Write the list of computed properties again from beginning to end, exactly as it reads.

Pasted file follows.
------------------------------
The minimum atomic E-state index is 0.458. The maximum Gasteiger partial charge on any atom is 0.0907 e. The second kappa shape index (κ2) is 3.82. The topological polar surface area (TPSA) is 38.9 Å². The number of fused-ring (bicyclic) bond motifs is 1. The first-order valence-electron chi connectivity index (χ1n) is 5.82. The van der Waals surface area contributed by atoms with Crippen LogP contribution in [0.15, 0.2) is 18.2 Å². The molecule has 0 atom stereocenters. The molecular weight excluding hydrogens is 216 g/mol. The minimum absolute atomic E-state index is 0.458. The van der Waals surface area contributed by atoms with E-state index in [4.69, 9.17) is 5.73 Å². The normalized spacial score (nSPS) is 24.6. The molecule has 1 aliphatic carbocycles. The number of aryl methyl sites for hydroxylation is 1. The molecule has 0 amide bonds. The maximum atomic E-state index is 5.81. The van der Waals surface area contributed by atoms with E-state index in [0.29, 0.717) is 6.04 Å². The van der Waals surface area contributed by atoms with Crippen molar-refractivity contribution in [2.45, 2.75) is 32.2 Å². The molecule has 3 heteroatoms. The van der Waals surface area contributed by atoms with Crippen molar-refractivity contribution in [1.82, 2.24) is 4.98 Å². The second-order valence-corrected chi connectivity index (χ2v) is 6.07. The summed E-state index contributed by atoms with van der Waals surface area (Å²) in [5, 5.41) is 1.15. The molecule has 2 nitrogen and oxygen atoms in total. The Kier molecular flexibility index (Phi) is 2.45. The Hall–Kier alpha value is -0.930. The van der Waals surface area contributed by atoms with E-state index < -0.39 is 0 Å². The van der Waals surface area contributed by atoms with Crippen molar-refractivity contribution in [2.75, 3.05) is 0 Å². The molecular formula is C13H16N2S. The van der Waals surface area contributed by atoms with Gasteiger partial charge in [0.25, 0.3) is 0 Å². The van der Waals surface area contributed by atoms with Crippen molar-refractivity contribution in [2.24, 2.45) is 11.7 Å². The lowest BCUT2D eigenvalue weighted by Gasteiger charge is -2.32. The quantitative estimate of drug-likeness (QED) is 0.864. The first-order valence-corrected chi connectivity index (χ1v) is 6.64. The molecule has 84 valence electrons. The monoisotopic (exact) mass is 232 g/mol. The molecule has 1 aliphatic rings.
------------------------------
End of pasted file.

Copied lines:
The minimum atomic E-state index is 0.458. The maximum Gasteiger partial charge on any atom is 0.0907 e. The second kappa shape index (κ2) is 3.82. The topological polar surface area (TPSA) is 38.9 Å². The number of fused-ring (bicyclic) bond motifs is 1. The first-order valence-electron chi connectivity index (χ1n) is 5.82. The van der Waals surface area contributed by atoms with Crippen LogP contribution in [0.15, 0.2) is 18.2 Å². The molecule has 0 atom stereocenters. The molecular weight excluding hydrogens is 216 g/mol. The minimum absolute atomic E-state index is 0.458. The van der Waals surface area contributed by atoms with E-state index in [4.69, 9.17) is 5.73 Å². The normalized spacial score (nSPS) is 24.6. The molecule has 1 aliphatic carbocycles. The number of aryl methyl sites for hydroxylation is 1. The molecule has 0 amide bonds. The maximum atomic E-state index is 5.81. The van der Waals surface area contributed by atoms with E-state index in [0.29, 0.717) is 6.04 Å². The van der Waals surface area contributed by atoms with Crippen molar-refractivity contribution in [2.45, 2.75) is 32.2 Å². The molecule has 3 heteroatoms. The van der Waals surface area contributed by atoms with Crippen molar-refractivity contribution in [1.82, 2.24) is 4.98 Å². The second-order valence-corrected chi connectivity index (χ2v) is 6.07. The summed E-state index contributed by atoms with van der Waals surface area (Å²) in [5, 5.41) is 1.15. The molecule has 2 nitrogen and oxygen atoms in total. The Kier molecular flexibility index (Phi) is 2.45. The Hall–Kier alpha value is -0.930. The van der Waals surface area contributed by atoms with E-state index < -0.39 is 0 Å². The van der Waals surface area contributed by atoms with Crippen molar-refractivity contribution in [2.75, 3.05) is 0 Å². The molecular formula is C13H16N2S. The van der Waals surface area contributed by atoms with Gasteiger partial charge in [0.25, 0.3) is 0 Å². The van der Waals surface area contributed by atoms with Crippen molar-refractivity contribution in [2.24, 2.45) is 11.7 Å². The lowest BCUT2D eigenvalue weighted by Gasteiger charge is -2.32. The quantitative estimate of drug-likeness (QED) is 0.864. The first-order valence-corrected chi connectivity index (χ1v) is 6.64. The molecule has 84 valence electrons. The monoisotopic (exact) mass is 232 g/mol. The molecule has 1 aliphatic rings.